“I don’t have time for what I do now” thinking. You refuse to listen to anything new because you are too busy “working.” Opportunities to grow your business get sidestepped because you are emotionally blocked by the apparent mountain of minutiae before you.

Everybody is busy these days. But, entrepreneurs are busy learning what is possible.

Small business people are busy working at what they have in front of them. You will never own an asset if you are too busy with your “job.”

“Inside the box” thinking.  You opened (or inherited) a tire business. It is what you “do.” Anything that falls outside of your self-defined box is not what you “do.”

You spend most of your time at the Specialty Equipment Market Association (SEMA) Show and the Tire Industry Association’s Global Tire Expo (GTE) visiting with old friends because you already know everything you need to know and “those people on the show floor are ‘just trying to sell me something.’”

[PAGEBREAK]It happens so often that the “veterans” in a business are just too smart. Everything they need to know is already in their heads and everything is working “just fine.”

“Just fine” is defined by the limits of imagination. Sam Walton was doing “just fine” with a successful store in Arkansas. He was earning enough to be happy, feed his family and take care of his employees and customers. He could have just stopped with that and been “just fine.”

The trap. Limitations on growth are significantly more a function of mental approach than resource limitation. Resources can always be found to foster growth if one sets one’s mind to it.

What is hindering your growth? 


Checklist for entrepreneurial thinking

1. What did I hear today that might be part of my future that is not part of my present?

2. What did I not have time to consider because I was “too busy”?

3. What can I delegate to others that would give me time to focus on growth?

4. How can I track new ideas that come to me or those I have assigned to discovering them?

5. What steps have I taken today to move me from thinking “small business” to thinking entrepreneurially?

6. When and where is the next national or regional show or other professional convention and what are my objectives for going?


Achieve business ‘freedom’ by refocusing your attention -- McManus tells all at the Global Tire Expo in Las Vegas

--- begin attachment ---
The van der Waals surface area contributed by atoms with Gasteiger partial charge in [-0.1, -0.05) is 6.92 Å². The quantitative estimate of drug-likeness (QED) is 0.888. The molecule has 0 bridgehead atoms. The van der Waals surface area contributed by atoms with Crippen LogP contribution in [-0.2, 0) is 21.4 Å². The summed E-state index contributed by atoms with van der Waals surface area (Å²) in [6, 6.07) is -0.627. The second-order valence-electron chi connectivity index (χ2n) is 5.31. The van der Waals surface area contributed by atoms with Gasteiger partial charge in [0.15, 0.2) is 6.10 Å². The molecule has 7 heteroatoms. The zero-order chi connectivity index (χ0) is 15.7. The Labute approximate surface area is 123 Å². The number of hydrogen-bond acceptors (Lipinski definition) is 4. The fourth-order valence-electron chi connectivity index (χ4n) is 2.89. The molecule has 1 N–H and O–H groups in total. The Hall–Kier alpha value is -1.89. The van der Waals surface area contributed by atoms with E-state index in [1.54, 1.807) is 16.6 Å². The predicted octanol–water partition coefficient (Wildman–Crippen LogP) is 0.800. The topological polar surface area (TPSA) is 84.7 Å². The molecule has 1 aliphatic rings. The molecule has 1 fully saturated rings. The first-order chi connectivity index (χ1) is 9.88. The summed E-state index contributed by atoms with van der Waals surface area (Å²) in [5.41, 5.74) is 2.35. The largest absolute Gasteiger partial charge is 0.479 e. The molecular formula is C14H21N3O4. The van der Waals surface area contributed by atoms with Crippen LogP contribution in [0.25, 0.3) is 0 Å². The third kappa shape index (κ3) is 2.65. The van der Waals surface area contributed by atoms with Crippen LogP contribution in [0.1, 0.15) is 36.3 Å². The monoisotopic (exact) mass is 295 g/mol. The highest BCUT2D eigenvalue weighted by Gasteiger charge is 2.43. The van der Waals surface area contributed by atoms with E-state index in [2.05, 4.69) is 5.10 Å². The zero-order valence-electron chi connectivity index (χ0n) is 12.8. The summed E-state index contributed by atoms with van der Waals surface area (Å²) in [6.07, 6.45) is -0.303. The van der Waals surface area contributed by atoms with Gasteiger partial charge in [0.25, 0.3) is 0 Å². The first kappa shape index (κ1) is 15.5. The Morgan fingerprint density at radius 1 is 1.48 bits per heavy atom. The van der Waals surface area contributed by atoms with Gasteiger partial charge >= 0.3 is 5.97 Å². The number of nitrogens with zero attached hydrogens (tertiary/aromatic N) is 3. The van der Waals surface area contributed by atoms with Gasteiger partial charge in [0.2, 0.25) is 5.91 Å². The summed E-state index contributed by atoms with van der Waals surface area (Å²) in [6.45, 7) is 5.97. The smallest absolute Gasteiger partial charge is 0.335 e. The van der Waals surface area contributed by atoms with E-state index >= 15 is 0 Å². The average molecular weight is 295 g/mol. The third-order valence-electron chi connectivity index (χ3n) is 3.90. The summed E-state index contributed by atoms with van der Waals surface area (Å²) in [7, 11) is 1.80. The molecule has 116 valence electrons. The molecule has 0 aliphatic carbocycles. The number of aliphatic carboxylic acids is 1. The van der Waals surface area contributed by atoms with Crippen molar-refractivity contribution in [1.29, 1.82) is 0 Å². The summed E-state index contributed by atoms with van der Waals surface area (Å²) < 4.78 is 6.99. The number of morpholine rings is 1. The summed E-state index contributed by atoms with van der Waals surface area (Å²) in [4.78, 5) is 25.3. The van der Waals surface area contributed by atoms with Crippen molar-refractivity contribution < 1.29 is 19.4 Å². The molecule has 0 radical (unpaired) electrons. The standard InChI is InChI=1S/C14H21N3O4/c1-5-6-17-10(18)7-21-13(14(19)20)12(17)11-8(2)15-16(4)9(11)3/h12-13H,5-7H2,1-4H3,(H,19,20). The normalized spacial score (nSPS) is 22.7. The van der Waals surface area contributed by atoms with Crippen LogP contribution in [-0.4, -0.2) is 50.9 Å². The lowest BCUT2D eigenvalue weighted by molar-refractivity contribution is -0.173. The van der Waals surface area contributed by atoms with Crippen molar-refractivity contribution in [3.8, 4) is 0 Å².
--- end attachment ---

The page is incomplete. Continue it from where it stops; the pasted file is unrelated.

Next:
Tire dealers need to make their businesses work for them, instead of the other way around.

 That was the message from business consultant and Modern Tire Dealer contributor Roger McManus during the Global Tire Expo’s “Management at 4” session titled “When Will You Be Finished?”

McManus said shop owners must refocus their attention on how to achieve what all true entrepreneurs want from their businesses: freedom. To achieve personal freedom, shop owners must make their businesses as valuable as possible.

In order to do that, they must circumvent barriers to value, including having an arrangement where employees need the owner, and the owner loves being needed. This situation may make the owner feel good, but the shop can’t run without him or her.

A shop that runs on its own is going to have more value. McManus outlined steps that can help make that happen: make a decision; clear the path; chart a course; pick your team; build your dashboard; and start disappearing.

“If a tire dealer wants to own an asset, which is much more valuable than a job, he needs to know what it’s going to look like when it is complete — in other words, finished.”


Roger McManus is author of “Entrepreneurial Insanity in the Tire Industry,” a recently published book that challenges business owners to examine why they opened their businesses and explore whether they are achieving the personal freedom that business ownership was supposed to deliver. “Entrepreneurial Insanity in the Tire Industry” is available at or directly from Amazon. You can write to McManus at or read more at